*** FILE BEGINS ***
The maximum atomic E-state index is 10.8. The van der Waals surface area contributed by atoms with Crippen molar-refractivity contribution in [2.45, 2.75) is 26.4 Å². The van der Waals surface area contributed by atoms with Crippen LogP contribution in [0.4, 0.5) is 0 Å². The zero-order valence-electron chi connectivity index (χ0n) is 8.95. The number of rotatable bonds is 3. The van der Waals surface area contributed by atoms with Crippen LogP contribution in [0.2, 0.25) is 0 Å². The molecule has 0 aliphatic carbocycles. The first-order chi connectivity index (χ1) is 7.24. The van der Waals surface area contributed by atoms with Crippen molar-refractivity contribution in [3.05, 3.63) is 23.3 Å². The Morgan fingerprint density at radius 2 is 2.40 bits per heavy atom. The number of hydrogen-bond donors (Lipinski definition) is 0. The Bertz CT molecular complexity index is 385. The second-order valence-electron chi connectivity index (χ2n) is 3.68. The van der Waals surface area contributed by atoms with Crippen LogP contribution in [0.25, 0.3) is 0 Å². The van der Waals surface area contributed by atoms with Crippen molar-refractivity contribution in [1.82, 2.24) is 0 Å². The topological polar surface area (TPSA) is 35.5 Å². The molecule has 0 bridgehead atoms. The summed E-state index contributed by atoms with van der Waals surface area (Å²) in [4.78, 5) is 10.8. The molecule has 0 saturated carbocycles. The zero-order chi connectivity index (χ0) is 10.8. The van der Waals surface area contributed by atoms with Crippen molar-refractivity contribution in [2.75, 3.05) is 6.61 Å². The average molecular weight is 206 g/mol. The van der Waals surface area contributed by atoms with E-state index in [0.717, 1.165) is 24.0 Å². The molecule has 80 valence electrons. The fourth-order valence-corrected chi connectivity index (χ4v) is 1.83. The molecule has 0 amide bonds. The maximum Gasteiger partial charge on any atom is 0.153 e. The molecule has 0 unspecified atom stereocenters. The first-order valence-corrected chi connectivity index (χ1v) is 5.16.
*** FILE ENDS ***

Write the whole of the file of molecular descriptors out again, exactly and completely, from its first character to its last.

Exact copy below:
The maximum atomic E-state index is 10.8. The van der Waals surface area contributed by atoms with Crippen molar-refractivity contribution in [2.45, 2.75) is 26.4 Å². The van der Waals surface area contributed by atoms with Crippen LogP contribution in [0.4, 0.5) is 0 Å². The zero-order valence-electron chi connectivity index (χ0n) is 8.95. The number of rotatable bonds is 3. The van der Waals surface area contributed by atoms with Crippen LogP contribution in [0.2, 0.25) is 0 Å². The molecule has 0 aliphatic carbocycles. The first-order chi connectivity index (χ1) is 7.24. The van der Waals surface area contributed by atoms with Crippen molar-refractivity contribution in [3.05, 3.63) is 23.3 Å². The Morgan fingerprint density at radius 2 is 2.40 bits per heavy atom. The number of hydrogen-bond donors (Lipinski definition) is 0. The Bertz CT molecular complexity index is 385. The second-order valence-electron chi connectivity index (χ2n) is 3.68. The van der Waals surface area contributed by atoms with Crippen LogP contribution in [0.25, 0.3) is 0 Å². The van der Waals surface area contributed by atoms with Crippen molar-refractivity contribution in [1.82, 2.24) is 0 Å². The topological polar surface area (TPSA) is 35.5 Å². The molecule has 0 bridgehead atoms. The summed E-state index contributed by atoms with van der Waals surface area (Å²) in [4.78, 5) is 10.8. The molecule has 0 saturated carbocycles. The zero-order chi connectivity index (χ0) is 10.8. The van der Waals surface area contributed by atoms with Crippen molar-refractivity contribution in [2.75, 3.05) is 6.61 Å². The average molecular weight is 206 g/mol. The van der Waals surface area contributed by atoms with E-state index in [0.717, 1.165) is 24.0 Å². The molecule has 80 valence electrons. The fourth-order valence-corrected chi connectivity index (χ4v) is 1.83. The molecule has 0 amide bonds. The maximum Gasteiger partial charge on any atom is 0.153 e. The molecule has 0 unspecified atom stereocenters. The first-order valence-corrected chi connectivity index (χ1v) is 5.16.